Pros and cons of a radio campaign

by Booth Media Group

We’ve talked a lot about book tours as one of the time honored traditions of publishing a book. Part of what makes a book tour successful are radio spots talking about the event in each area. Being heard on the radio talking about your book and area of expertise, is a huge factor in people not only hearing about you, but caring about you – and your book.

Why do you want to be on radio?

The most important reason to be on radio is to tap into the influence of the hosts who have a dedicated following. Whether the audience is small and fierce or large and sprawling, loyal listeners tend to follow the advice of their favorite voice on the air waves, and if that voice tells them to buy your book or go to your website you can bet most of them will.

Your publicist works very hard to find radio shows that really fit your book or topic, and these shows may range widely depending on how versatile you can be. These radio shows will ideally have large local or regional audiences, or even national audiences. If they can be heard online either live or as podcasts, they have the potential to reach much farther.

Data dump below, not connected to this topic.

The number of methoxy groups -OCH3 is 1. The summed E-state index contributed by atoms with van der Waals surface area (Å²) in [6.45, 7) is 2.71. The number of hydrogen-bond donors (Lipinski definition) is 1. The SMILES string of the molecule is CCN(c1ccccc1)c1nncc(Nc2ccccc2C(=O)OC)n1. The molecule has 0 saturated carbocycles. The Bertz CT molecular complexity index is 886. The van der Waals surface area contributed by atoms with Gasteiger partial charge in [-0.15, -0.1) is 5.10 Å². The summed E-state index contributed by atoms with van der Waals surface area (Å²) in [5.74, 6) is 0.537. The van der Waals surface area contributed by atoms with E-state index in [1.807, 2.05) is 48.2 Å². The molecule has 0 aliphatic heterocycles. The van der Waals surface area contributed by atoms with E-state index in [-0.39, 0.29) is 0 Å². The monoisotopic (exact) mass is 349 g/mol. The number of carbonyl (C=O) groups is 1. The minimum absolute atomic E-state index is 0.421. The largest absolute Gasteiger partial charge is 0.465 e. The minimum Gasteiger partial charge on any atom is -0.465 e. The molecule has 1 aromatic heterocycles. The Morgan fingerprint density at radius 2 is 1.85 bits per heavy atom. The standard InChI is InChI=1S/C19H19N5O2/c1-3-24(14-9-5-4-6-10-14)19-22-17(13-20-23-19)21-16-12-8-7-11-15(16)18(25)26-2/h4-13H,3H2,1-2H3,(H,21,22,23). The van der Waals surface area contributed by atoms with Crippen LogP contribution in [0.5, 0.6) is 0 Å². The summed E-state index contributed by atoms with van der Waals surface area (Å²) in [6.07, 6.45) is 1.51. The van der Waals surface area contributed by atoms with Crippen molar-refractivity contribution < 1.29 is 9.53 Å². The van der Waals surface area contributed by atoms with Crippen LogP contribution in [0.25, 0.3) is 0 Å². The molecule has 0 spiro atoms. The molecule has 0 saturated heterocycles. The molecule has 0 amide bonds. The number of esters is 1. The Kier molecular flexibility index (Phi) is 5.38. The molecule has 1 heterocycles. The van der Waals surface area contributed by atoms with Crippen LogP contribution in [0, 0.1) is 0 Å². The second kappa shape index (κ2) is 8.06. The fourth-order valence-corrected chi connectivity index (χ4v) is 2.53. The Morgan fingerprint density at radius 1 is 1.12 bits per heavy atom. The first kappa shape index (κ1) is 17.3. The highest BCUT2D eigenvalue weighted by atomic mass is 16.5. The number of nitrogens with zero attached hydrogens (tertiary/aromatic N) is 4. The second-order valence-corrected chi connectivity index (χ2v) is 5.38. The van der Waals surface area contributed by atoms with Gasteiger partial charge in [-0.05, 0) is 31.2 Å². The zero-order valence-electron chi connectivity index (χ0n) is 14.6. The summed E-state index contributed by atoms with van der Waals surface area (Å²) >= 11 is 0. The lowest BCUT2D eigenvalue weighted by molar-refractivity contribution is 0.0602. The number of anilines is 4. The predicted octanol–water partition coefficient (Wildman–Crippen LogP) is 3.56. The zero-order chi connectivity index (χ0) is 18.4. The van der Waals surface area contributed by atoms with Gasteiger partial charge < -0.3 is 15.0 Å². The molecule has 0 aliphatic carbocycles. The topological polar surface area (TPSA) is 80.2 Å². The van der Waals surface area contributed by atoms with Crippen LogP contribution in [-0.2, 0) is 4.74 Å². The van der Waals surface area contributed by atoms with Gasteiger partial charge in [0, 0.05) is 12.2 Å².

In order to gain the interest and commitment of the radio producers and hosts who have the power to give you air time, your publicist must understand your work and the connections to current news and stories so that he or she can quickly communicate why you are a great fit for an interview. You can help this process along greatly by providing useful comments and insight into events and stories in the news, even if your book is about something different. For example, the author of a book about the scandals of a past president can provide interesting perspective on current scandals and therefore join in the conversation in today’s news. For other tips on how to sell your book in an interview, check out our blog.

Long story short, a radio campaign can get your name in the ears of a large number of people you could not otherwise reach. Pros include being able to do interviews from almost anywhere (as long as you have a landline) and not having to get dressed up. Also, these interviews are often archived online where they can be accessed, found, and the links sent by anyone. Cons include sometimes having to get up very early in the morning to accommodate time zone differences, sometimes speaking to small audiences, and not being able to talk with your hands (come on, we all do it!)

If you aren’t already considering a radio campaign for your new book or endeavor, talk to your publicist today to see if it would be a good fit.

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